So I've counted my fear experiences. Now, how did I compel them? First, I thought about the situations where I had choices. I'd say my own choices had little influence until I turned 15. With my mother having her breakdown and abandoning me, I could voice my wants and needs. 

My sister Cokie and I chose an apartment near her friends and close to my high school. She had more control over my life and that helped me. Of all my caregivers,  Cokie provided the calmest, most stable living arrangement. Later, when I graduated high school and got accepted to UNLV, my sister and I moved close enough to walk to classes. 

Knowing where I had control and where I didn't, helps me accept the facts of my fears. That feeling of hot potato dissipates. Who *I* truly am has less to do with my family perception and more to do with how I choose to think of myself. 

Counted and compelled, now it's time for some good old fashioned dispelling. I choose MY perspective over my family's story. I claim my right to a consistent, stable adulthood. 

Making "new and interesting" mistakes on my own, while still taking lessons from the past, leads me to feeling powerful. I reject the notion that I deserved erratic, unstable living arrangements. 

Counted and compelled, then quickly dispelled.

Sunday, April 19, 2015

Dog and Butterfly

purple butterfly
People tell me that you have to love yourself before you can love someone else. Really? Babies have to wait until they develop consciousness before they can have value? I don't think so.

At some point we have to be willing to let down the drawbridge so others can know our deepest soul, but many kinds of love can shine on us before we are ready for that. Even if we can see ourselves reflected somewhere, often that image gets clouded by perceptions. What if the damage to our psyche broke our ability to adjust focus? What if we're stuck in microscope or telescope mode.

Think of it, all you see is that GIANT zit or a fuzzy far away indistinguishable figure. Up close, the wings of a butterfly have no color. It's only the play of light that shows us their flickering beauty.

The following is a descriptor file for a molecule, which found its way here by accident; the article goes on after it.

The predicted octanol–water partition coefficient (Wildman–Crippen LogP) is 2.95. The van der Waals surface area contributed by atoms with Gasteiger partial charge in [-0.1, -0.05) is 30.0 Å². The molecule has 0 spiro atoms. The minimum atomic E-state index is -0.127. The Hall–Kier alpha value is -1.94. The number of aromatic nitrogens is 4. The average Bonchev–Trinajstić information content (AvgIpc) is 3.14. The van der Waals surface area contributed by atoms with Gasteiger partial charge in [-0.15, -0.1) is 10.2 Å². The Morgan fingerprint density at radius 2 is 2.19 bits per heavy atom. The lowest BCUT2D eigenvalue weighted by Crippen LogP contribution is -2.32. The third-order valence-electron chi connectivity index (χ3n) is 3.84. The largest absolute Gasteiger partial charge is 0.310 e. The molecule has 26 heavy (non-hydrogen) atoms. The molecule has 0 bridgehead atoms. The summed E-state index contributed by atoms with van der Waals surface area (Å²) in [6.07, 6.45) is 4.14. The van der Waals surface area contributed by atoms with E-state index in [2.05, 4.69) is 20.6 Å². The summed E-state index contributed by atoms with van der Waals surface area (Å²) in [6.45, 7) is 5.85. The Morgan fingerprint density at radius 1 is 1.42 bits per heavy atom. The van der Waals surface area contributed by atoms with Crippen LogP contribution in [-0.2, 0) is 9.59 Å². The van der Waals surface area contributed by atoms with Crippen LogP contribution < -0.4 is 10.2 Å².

I think love shines independent of how we understand it. We don't give back love given to us. We have our own independent light that we choose to shine in the other person's direction. Maybe their light sparks some flame within us, but I'm doubtful that we can "make" someone love us by the amount or intensity of our love for them.

Like light from the sun, love comes from a deep internal process. Also like other stars, the intensity of such brightness may be obscured and or dependent on it's own structure. It might also burn. Different colors of suns produce different kinds of light. Different kinds of love produce different kinds of effects.

We learn about love from practice. It starts as a dependence on parents to feed and provide for our safety. These natural bonds loosen over time. We go out and bond in different ways with people outside our family.

Seems to me that Freud had an interesting perspective on our influences. I don't think he had it EXACTLY right, I think there are choices involved. I made the choice to turn away from some aspects of my family story and embrace others.

People react to our self perception, sure, but they also react to the side of us we cannot see. It requires effort to see our own backside. What about a doctor who looks at our Xray or blood tests? These tell a part of our story too.

I once saw a huge moth against a wall. It's monochromatic four inch wing span entranced me for several minutes. How could nature build something so beautiful out of just two colors? The blend of dark and light built a pattern that begged to be seen.

We can all take steps to calibrate what we understand. We agree that in general, people with sight enjoy looking at butterflies. Not all consensus equals truth, but it's a starting point of reference.

I don't have to know the purpose of the patterns of all of nature. I can trust that its there for a reason. I don't know every aspect of myself, but I trust most of it has to do with survival. The trick is to figure out how to help myself thrive within my perceptions.